of the output not explained by the model. You can analyze the residuals
using techniques such as the whiteness test and the independence test.
For more information about these tests, see What Is Residual Analysis?

At the command line, use `resid`

to
compute, plot, and analyze the residuals. To plot residuals in the
app, see How to Plot Residuals in the App.

### Examine Hammerstein-Wiener Plots

A Hammerstein-Wiener plot displays the static input and output nonlinearities and linear responses of a Hammerstein-Wiener model.

Examining a Hammerstein-Wiener plot can help you determine whether you have selected a complicated nonlinearity for modeling your system. For example, suppose you use a piecewise-linear input nonlinearity to estimate your model, but the plot indicates saturation behavior. You can estimate a new model using the simpler saturation nonlinearity instead. For multivariable systems, you can use the Hammerstein-Wiener plot to determine whether to exclude nonlinearities for specific channels. If the nonlinearity for a specific input or output channel does not exhibit strong nonlinear behavior, you can estimate a new model after setting the nonlinearity at that channel to unit gain.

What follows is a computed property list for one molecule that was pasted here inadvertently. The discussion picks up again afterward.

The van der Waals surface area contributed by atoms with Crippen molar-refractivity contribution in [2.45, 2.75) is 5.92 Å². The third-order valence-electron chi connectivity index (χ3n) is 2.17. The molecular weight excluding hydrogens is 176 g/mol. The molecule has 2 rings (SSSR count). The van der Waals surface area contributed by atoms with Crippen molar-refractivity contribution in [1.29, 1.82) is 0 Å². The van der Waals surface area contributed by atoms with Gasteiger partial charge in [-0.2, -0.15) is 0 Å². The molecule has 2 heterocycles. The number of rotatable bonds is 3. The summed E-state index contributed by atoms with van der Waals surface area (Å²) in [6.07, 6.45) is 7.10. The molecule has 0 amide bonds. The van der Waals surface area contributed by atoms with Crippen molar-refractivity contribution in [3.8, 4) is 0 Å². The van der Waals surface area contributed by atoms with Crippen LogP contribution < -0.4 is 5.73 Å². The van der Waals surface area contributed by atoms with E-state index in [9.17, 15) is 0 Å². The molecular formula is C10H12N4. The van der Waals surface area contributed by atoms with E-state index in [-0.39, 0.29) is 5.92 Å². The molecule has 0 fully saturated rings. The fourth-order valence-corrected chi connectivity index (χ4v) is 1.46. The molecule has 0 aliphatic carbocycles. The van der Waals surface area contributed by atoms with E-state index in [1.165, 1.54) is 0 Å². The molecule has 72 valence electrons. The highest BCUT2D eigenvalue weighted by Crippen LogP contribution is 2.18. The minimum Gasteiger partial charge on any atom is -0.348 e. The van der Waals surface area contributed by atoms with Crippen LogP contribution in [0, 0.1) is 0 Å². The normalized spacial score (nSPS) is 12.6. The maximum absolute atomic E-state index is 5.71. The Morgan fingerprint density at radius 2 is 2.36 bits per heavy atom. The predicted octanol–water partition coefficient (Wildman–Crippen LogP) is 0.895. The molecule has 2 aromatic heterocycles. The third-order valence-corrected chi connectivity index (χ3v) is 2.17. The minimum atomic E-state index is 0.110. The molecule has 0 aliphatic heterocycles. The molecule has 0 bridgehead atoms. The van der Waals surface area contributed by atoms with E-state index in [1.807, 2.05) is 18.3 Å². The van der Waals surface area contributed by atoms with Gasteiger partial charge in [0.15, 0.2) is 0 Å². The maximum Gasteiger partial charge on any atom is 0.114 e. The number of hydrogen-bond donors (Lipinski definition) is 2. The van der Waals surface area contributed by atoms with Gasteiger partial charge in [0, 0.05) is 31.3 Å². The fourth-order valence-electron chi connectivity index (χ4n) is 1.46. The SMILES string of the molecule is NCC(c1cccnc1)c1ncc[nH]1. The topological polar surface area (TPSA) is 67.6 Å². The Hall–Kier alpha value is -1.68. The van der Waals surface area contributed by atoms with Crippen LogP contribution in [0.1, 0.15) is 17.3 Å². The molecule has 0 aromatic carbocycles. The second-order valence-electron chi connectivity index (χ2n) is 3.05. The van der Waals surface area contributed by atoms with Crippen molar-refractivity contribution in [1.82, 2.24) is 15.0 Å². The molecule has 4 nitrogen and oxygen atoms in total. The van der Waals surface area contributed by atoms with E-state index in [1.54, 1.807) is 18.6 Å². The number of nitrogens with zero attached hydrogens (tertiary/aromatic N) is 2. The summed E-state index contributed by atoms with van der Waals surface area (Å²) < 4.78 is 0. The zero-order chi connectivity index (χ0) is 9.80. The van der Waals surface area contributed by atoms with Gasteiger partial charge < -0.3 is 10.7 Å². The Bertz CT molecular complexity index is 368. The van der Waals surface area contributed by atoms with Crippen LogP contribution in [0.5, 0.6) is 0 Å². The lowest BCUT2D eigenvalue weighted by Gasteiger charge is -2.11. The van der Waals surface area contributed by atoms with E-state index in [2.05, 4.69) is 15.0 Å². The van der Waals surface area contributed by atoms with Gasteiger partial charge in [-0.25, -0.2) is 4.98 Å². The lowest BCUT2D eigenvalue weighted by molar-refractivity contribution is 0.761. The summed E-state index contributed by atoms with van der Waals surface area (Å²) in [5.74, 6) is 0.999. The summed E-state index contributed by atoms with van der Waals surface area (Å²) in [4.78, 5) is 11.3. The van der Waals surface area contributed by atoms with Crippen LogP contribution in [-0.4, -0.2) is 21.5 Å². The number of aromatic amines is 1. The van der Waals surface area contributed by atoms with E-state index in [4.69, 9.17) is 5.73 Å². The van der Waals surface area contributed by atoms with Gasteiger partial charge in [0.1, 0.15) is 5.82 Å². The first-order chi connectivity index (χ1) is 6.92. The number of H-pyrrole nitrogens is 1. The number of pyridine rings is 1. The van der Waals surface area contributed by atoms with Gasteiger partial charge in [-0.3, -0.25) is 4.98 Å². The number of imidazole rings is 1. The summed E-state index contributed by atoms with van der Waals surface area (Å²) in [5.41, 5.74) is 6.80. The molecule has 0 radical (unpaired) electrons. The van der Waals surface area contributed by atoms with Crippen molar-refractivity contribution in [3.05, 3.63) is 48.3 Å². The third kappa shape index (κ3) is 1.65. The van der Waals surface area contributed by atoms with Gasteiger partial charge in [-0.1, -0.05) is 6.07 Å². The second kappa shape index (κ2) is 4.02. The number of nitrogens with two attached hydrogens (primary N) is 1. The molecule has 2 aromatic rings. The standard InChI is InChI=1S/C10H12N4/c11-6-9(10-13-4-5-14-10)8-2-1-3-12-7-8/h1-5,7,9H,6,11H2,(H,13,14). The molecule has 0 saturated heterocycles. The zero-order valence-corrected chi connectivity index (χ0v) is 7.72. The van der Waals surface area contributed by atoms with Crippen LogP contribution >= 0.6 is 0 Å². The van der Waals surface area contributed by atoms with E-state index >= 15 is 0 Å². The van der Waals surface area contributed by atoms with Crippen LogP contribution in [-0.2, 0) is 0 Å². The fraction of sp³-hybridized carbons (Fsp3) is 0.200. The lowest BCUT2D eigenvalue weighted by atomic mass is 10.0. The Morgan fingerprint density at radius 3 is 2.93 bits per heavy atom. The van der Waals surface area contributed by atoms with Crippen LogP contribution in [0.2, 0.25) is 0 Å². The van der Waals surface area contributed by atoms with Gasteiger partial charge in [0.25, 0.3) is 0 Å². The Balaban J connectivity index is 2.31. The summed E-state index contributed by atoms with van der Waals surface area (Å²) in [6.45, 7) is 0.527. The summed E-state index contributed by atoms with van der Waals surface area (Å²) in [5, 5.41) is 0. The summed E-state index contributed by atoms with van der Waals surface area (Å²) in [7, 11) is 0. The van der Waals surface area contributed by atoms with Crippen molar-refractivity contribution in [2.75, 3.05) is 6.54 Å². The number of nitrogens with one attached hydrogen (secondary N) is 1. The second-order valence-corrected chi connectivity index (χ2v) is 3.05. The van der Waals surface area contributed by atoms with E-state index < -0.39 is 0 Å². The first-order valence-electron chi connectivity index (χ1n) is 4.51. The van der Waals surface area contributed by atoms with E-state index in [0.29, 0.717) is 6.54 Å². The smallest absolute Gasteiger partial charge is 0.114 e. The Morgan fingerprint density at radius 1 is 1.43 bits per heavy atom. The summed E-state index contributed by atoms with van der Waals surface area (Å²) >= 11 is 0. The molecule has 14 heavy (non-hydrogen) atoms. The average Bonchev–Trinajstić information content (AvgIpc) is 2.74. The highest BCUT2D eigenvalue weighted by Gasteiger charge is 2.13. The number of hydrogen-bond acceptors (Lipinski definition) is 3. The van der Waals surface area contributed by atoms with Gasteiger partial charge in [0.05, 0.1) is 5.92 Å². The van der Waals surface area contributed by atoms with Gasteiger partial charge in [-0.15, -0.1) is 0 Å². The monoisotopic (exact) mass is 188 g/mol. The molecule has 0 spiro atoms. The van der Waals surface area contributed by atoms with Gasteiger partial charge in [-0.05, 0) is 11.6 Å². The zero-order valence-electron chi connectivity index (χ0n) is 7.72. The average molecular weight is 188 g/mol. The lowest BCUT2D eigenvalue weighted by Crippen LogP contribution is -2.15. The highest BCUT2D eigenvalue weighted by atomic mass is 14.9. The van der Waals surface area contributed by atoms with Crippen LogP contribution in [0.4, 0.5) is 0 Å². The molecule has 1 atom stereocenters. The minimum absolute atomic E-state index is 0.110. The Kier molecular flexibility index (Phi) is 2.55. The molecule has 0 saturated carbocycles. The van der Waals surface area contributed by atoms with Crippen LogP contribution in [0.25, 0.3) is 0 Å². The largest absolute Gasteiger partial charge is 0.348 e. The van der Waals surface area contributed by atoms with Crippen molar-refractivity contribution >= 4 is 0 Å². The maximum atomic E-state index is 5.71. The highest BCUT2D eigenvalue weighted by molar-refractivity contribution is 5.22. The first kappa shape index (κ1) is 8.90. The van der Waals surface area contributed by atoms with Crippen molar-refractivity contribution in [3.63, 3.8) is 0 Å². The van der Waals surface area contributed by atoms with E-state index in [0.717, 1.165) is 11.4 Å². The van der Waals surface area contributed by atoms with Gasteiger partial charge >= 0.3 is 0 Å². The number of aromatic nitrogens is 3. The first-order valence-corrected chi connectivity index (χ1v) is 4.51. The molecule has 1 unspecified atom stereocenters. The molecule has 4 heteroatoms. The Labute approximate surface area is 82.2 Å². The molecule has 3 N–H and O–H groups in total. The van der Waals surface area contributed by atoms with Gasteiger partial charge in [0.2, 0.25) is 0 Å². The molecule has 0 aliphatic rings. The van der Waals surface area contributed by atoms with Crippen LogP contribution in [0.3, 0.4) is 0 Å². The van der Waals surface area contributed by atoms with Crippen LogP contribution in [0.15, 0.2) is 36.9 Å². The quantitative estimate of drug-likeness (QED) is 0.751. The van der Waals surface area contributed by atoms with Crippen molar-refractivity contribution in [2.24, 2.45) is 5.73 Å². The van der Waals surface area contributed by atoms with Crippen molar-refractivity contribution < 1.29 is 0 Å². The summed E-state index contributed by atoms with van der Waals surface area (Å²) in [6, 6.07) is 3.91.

You can generate these plots in the System Identification app and at the command line. In the plot window, you can view the nonlinearities and linear responses by clicking one of the three blocks that represent the model:

*u*_{NL}(*input nonlinearity*)— Click this block to view the static nonlinearity at the input to the`Linear Block`

. The plot displays`evaluate(M.InputNonlinearity,u)`

where`M`

is the Hammerstein-Wiener model, and`u`

is the input to the input nonlinearity block. For information about the blocks, see Structure of Hammerstein-Wiener Models.`Linear Block`

— Click this block to view the Step, impulse, Bode, and pole-zero response plots of the embedded linear model (`M.LinearModel`

). By default, a step plot of the linear model is displayed.*y*_{NL}(*output nonlinearity*) — Click this block to view the static nonlinearity at the output of the`Linear Block`

. The plot displays`evaluate(M.OutputNonlinearity,x)`

, where`x`

is the output of the linear block.

#### Creating a Hammerstein-Wiener Plot

To create a Hammerstein-Wiener plot in the System Identification
app, after you have estimated the model, select the **Hamm-Wiener** check
box in the **Model Views** area. For general information
about creating and working with plots in the app, see Working with Plots.

At the command line, after you have estimated a Hammerstein-Wiener
model `M`

, you can access the objects representing
the input and output nonlinearity estimators using `M.InputNonlinearity`

and `M.OutputNonlinearity`

.

Use `nlhwPlot`

to view the shape of the nonlinearities and the
properties of the linear block.

nlhwPlot(M)

You can use additional `plot`

arguments to